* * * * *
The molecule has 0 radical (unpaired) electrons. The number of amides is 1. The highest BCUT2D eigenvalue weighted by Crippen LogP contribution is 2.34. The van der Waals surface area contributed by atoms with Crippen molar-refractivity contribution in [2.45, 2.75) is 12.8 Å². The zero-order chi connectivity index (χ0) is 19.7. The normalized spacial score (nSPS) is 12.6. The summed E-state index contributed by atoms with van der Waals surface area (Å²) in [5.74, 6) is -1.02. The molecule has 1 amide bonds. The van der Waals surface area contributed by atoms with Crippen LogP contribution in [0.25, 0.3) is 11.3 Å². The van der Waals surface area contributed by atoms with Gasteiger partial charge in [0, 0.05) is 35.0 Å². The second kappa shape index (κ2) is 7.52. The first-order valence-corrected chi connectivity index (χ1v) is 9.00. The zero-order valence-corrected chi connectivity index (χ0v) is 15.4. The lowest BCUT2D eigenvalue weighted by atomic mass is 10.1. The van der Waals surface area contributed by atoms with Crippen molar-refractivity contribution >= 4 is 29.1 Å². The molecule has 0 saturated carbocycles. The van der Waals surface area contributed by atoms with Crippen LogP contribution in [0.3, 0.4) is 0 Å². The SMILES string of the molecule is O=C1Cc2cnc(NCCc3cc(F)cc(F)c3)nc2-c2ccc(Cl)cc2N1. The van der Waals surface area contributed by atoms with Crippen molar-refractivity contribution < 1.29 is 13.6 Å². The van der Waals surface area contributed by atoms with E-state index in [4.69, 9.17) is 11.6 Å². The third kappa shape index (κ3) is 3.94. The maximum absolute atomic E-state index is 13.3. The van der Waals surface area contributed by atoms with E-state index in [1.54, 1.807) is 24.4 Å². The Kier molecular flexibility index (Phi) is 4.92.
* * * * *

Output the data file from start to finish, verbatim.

The molecule has 0 radical (unpaired) electrons. The number of amides is 1. The highest BCUT2D eigenvalue weighted by Crippen LogP contribution is 2.34. The van der Waals surface area contributed by atoms with Crippen molar-refractivity contribution in [2.45, 2.75) is 12.8 Å². The zero-order chi connectivity index (χ0) is 19.7. The normalized spacial score (nSPS) is 12.6. The summed E-state index contributed by atoms with van der Waals surface area (Å²) in [5.74, 6) is -1.02. The molecule has 1 amide bonds. The van der Waals surface area contributed by atoms with Crippen LogP contribution in [0.25, 0.3) is 11.3 Å². The van der Waals surface area contributed by atoms with Gasteiger partial charge in [0, 0.05) is 35.0 Å². The second kappa shape index (κ2) is 7.52. The first-order valence-corrected chi connectivity index (χ1v) is 9.00. The zero-order valence-corrected chi connectivity index (χ0v) is 15.4. The lowest BCUT2D eigenvalue weighted by atomic mass is 10.1. The van der Waals surface area contributed by atoms with Crippen molar-refractivity contribution >= 4 is 29.1 Å². The molecule has 0 saturated carbocycles. The van der Waals surface area contributed by atoms with Crippen LogP contribution in [0.3, 0.4) is 0 Å². The SMILES string of the molecule is O=C1Cc2cnc(NCCc3cc(F)cc(F)c3)nc2-c2ccc(Cl)cc2N1. The van der Waals surface area contributed by atoms with Crippen molar-refractivity contribution < 1.29 is 13.6 Å². The van der Waals surface area contributed by atoms with E-state index in [4.69, 9.17) is 11.6 Å². The third kappa shape index (κ3) is 3.94. The maximum absolute atomic E-state index is 13.3. The van der Waals surface area contributed by atoms with E-state index in [1.54, 1.807) is 24.4 Å². The Kier molecular flexibility index (Phi) is 4.92.